The Blackout Sonnets

Larkin, Joan

Primary Category: Literature / Poetry

Genre: Poems (Sequence)

Annotated by:
Davis, Cortney
  • Date of entry: Feb-29-2000
  • Last revised: Nov-19-2009


This sonnet sequence, found in part III of the poetry collection, A Long Sound, opens with the narrator preparing to date her music teacher's son, a man she has had a crush on since age twelve. Now she is eighteen, "damaged goods" according to her mother, and about to embark on a date.

In the second sonnet, the narrator's date begins to ply her with alcohol, and by the third sonnet, she numbly acquiesces to his advances. Drunk and in a blackout by the fourth sonnet, she re-lives the emotional and physical pain of her recent abortion, an event her whole family "was in on."

In the fifth sonnet, she wakes in her date's immaculate Buick as he drives her home and asks imperiously if she "does this sort of thing often." The sixth sonnet is both touching and horrifying-she recalls that, in spite of the man's disdain, she was so hungry for love that she wished he would kiss her good night.

Returned to the house she "hated," she mourns the "sore night" of the abortion, a memory she cannot erase with alcohol and sex. In the final sonnet, the narrator--chided, belittled, and abused by both her mother and her date--experiences a moment of awful clarity. This is the beginning of her recovery, a revelation recognized in retrospect.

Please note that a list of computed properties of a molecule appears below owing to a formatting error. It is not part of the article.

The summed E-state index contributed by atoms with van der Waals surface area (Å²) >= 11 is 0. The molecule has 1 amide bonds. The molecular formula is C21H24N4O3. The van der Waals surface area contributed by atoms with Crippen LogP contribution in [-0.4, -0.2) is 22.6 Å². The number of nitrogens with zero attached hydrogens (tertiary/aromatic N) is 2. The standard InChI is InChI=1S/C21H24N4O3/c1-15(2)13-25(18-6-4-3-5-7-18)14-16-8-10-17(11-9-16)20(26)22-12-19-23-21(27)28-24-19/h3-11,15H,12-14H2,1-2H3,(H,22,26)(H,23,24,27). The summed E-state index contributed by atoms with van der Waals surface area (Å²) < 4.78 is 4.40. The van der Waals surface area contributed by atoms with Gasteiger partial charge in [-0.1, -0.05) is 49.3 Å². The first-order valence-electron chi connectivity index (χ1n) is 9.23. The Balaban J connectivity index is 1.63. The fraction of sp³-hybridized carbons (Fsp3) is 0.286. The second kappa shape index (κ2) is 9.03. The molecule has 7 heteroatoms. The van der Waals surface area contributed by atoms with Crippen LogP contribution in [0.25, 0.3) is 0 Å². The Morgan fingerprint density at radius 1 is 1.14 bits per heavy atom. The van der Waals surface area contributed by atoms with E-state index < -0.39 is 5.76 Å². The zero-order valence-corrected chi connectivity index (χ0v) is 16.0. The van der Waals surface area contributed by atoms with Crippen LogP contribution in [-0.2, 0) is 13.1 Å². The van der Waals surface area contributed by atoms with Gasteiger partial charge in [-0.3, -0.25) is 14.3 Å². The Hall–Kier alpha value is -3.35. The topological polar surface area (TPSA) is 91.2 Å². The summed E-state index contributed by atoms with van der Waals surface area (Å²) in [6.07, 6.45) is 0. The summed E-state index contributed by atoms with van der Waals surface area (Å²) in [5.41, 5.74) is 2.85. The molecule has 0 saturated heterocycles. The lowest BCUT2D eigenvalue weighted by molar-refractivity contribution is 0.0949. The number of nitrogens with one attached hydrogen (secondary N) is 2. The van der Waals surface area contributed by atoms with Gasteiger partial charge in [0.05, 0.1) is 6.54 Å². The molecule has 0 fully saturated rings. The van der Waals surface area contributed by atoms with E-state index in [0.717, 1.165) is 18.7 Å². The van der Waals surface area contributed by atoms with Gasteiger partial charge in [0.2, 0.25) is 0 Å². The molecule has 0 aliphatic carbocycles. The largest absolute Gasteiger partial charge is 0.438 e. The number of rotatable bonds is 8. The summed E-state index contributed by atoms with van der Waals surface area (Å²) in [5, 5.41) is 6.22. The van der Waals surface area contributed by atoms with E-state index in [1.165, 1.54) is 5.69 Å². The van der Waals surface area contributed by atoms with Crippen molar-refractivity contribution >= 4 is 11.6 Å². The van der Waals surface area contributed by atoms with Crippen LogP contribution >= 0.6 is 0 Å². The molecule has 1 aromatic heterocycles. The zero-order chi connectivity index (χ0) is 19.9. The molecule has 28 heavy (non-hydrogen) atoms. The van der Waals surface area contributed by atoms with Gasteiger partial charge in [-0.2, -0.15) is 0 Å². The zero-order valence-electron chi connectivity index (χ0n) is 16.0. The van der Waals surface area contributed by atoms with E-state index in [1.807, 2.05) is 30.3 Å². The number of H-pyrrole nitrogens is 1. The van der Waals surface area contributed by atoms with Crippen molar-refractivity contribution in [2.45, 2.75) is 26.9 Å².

Technically, this is a "crown" of sonnets--a sequence of seven rhymed sonnets, the last line of each repeated as the first line of the next. The final sonnet ends with the line that opened the first. This form, utilized by Donne in his Holy Sonnets, is traditionally a "crown" for the one addressed in the poems.

In Larkin's sonnets, the one honored might be the narrator's aborted child or the narrator herself, as she acknowledges and accepts the woman she was before recovery. The language and subject matter of these poems is honest and evocative, an effect heightened by the poet's clever (and subversive) choice of form.


Joan Larkin is also the author of the poetry collections, Housework, and Cold River, and the co-editor of three anthologies: Amazon Poetry, Lesbian Poetry, and Gay and Lesbian Poetry in Our Time (winner of a Lambda Literary Award).

Primary Source

A Long Sound



Place Published

Penobscot, Maine